Economic transformation has made great strides in Latin America and the Caribbean, yet wide inequalities persist. Home to 595 million people, this region offers valuable lessons, but there is still much work to do.
Most impressive is that all countries in the region, except for Haiti, are now considered middle-income. However, one person in four still lives in poverty, and the poor tend to be concentrated in rural areas. Eighty per cent of the region’s population is urban.
Among the poorest and most marginalized are women, indigenous peoples, and those of African descent. Some 15 million people live by farming a huge variety of crops; others inhabit expansive forests. However, traditional agricultural techniques are evolving in the face of economic and climate change.
Transforming rural communities
IFAD has been active in this remarkably diverse region, where we pioneered community-centric development, for four decades. By encouraging local people to identify projects that could enhance their prosperity, and then providing training and financial assistance to carry out those projects, we have helped to transform communities and demonstrate the benefits of bottom-up development strategies.
Working together, with and for the poor
IFAD partners with governments, NGOs and communities to draw up pro-poor policies that benefit rural areas, and to implement them in the most effective ways.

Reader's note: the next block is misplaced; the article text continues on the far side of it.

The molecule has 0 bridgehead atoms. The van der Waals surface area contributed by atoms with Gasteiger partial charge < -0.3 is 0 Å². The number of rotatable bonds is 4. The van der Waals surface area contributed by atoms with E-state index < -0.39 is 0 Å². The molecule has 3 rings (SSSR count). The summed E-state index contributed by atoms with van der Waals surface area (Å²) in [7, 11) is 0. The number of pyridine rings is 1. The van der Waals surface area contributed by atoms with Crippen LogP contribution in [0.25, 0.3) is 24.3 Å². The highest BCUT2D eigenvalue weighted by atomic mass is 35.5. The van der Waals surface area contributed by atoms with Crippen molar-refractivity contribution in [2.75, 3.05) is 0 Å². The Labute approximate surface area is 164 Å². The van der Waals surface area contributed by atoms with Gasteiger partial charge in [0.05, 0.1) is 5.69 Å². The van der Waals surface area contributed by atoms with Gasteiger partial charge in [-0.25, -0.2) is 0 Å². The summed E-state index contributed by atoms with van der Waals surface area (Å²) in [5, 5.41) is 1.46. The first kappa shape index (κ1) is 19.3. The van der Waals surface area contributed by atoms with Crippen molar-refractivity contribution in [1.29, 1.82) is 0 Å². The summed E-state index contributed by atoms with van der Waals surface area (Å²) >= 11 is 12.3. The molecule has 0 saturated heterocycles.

By the end of 2016, IFAD was working with 19 governments to deliver 37 ongoing programmes across the region, with a total investment of US$770 million.*
Our breadth of expertise and geographical reach enables us to promote knowledge-sharing between projects and regions. Partnerships are fundamental to our efforts to further expand policies that level the playing field for small farmers through policy dialogue and South-South cooperation.
Examples of our work include helping:
- young people become entrepreneurs;
- farmers understand and access markets; and
- indigenous peoples manage irrigation systems more effectively.
Everywhere we work, we bring appropriate solutions that raise rural incomes and help people respond to climate change.
* This amount includes the contributions of the Spanish Trust Fund, managed by IFAD.
Some of the most marginalized population groups can be found among the region’s 125 million rural people.
Over a quarter of the region’s population continues to live in poverty. In recent years, the absolute number of people living in poverty has increased.
Rural areas continue to experience inequality. In Bolivia, for example, poverty declined nationwide from 61 per cent in 2005 to 39 per cent in 2013. However, in rural areas, 60 per cent of the population lives in poverty and 39 per cent in extreme poverty.
Overcoming inequality in Latin America and the Caribbean
Over the last three decades, the countries of Latin American and the Caribbean (LAC) experienced a profound transformation which extended to rural areas.This economic and rural transformation resulted in many benefits, especially between 2004-2013, when millions of people left poverty behind. Despite this success, over a quarter of the region’s population continues to live in poverty.
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